Why Subaru Could Emerge Stronger In The New Era
Subaru is one of the smallest automakers in the world but it’s also a resilient company that could emerge stronger in a post-COVID world. Subaru has an ace up its sleeve because they are tied to Toyota, one of the world’s most profitable automakers. Toyota now owns 20 percent of Subaru, allowing the Japanese automaker to tap Toyota’s vast resources to help them develop new technology and new cars. The alliance will also help with its current lineup of vehicles like the popular Forester SUV.
Toyota president, Akio Toyoda, at its 2020 press conference says the current crisis brings an opportunity for the brand to be “reborn as a new Toyota,” and Subaru is going to be tied to this new future with them. Subaru won’t be swallowed up and become a fully owned subsidiary of Toyota, at least not in the immediate future.
2020 Subaru Forester is the brand's top-selling model
Toyota’s stake in Subaru went from 16.83 to 20 percent earlier this year and it will create new opportunities for smaller Subaru with its existing models and new coming models. They won’t be building vehicles together that will share identical styling like the Subaru BRZ/Toyota 86 sport coupes. The partnership will bring new cars with different nameplates but share new technology.
Akio Toyoda says the new era for Toyota will mean spending more time building alliances like the partnerships that currently exist between the brand and Subaru and others. It’s part of what he called Toyota’s new “home and away" strategy.
What does it mean for the Subaru stable of vehicles?
Subaru President Tomomi Nakamura says they will strive to remain “different from Toyota”, and will further hone the distinctive qualities that make a Subaru a Subaru and will “maintain the unique attributes our customers have come to expect.”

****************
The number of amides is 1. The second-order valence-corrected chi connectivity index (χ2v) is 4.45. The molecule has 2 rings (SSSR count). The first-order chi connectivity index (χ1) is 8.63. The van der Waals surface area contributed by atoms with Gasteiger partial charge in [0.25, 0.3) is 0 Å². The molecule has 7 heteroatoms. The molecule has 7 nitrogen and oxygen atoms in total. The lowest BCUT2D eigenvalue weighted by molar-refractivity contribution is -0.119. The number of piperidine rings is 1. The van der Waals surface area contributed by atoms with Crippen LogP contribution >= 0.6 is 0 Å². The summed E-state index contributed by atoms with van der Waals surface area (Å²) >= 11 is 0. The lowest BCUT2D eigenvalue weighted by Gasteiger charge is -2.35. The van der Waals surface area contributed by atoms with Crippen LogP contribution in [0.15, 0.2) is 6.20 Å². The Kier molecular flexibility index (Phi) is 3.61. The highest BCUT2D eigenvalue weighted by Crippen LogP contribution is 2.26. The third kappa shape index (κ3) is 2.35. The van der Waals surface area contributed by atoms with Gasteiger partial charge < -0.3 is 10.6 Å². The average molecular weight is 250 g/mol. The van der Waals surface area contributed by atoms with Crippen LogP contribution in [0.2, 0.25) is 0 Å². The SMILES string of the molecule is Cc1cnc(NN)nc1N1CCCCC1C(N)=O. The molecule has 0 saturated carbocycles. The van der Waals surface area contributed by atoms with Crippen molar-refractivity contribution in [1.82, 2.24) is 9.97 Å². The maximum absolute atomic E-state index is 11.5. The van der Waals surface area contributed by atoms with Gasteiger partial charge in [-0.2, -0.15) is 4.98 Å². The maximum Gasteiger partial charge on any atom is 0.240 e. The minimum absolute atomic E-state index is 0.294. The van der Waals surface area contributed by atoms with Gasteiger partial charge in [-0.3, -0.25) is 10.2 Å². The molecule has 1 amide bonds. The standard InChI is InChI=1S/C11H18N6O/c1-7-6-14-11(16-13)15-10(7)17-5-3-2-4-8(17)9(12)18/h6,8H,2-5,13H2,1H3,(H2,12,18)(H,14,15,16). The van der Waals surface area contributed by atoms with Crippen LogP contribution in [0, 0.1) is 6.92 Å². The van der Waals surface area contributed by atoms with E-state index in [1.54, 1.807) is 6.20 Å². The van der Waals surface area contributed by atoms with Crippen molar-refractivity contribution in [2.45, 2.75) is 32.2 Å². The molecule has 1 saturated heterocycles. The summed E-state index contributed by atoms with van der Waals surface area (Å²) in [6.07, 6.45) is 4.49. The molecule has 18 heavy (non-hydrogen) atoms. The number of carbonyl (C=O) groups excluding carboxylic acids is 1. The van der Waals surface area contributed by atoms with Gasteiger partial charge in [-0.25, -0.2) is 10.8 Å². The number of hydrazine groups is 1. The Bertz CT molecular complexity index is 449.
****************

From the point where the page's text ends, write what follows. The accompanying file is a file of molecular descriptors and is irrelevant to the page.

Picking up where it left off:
Subaru is a brand that brings all-wheel-drive SUVs like the Forester compact SUV, Outback wagon, Crosstrek subcompact SUV, and Ascent family hauler. But they also build sports cars that are fun-to-drive. Look for Subaru to bring the new-generation Subaru BRZ/Toyota GR86 with a new engine and platform. The coronavirus could delay the launch of the new BRZ/GR86 sports coupe but when it does arrive, it will have more power and possibly a turbocharged engine.
Toyoda says he wants more cars “that move people’s hearts, I still think we need fun-to-drive cars.” Toyoda said in the news conference. Subaru won’t abandon its sports cars and is watching what Toyota is doing with its GR (Gazoo Racing) performance sub-brand.
Subaru is also developing a new all-electric SUV with Toyota that will be its first entry into the EV market. Subaru will bring new hybrid models in its current lineup that will include a new Forester hybrid, Outback hybrid, and Ascent hybrid like the Crosstrek plug-in hybrid using the Toyota Hybrid System.
Toyota still expects to turn a profit this year and that’s good news for Subaru Corporation who needs the partnership to emerge stronger in a post-COVID world. Subaru says they will continue to bring value to customers regardless of what’s powering the new Forester, Outback, Crosstrek, and Ascent SUVs in the future. They will also remain separate and distinctive from Toyota.
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Denis Flierl has invested over 30 years in the automotive industry in a variety of roles. All of his reports are archived on our Subaru page. Follow Denis on Facebook, Twitter, Instagram, Subaru Report. Check back tomorrow for more Subaru news and updates at Torque News!
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Photo credit: Subaru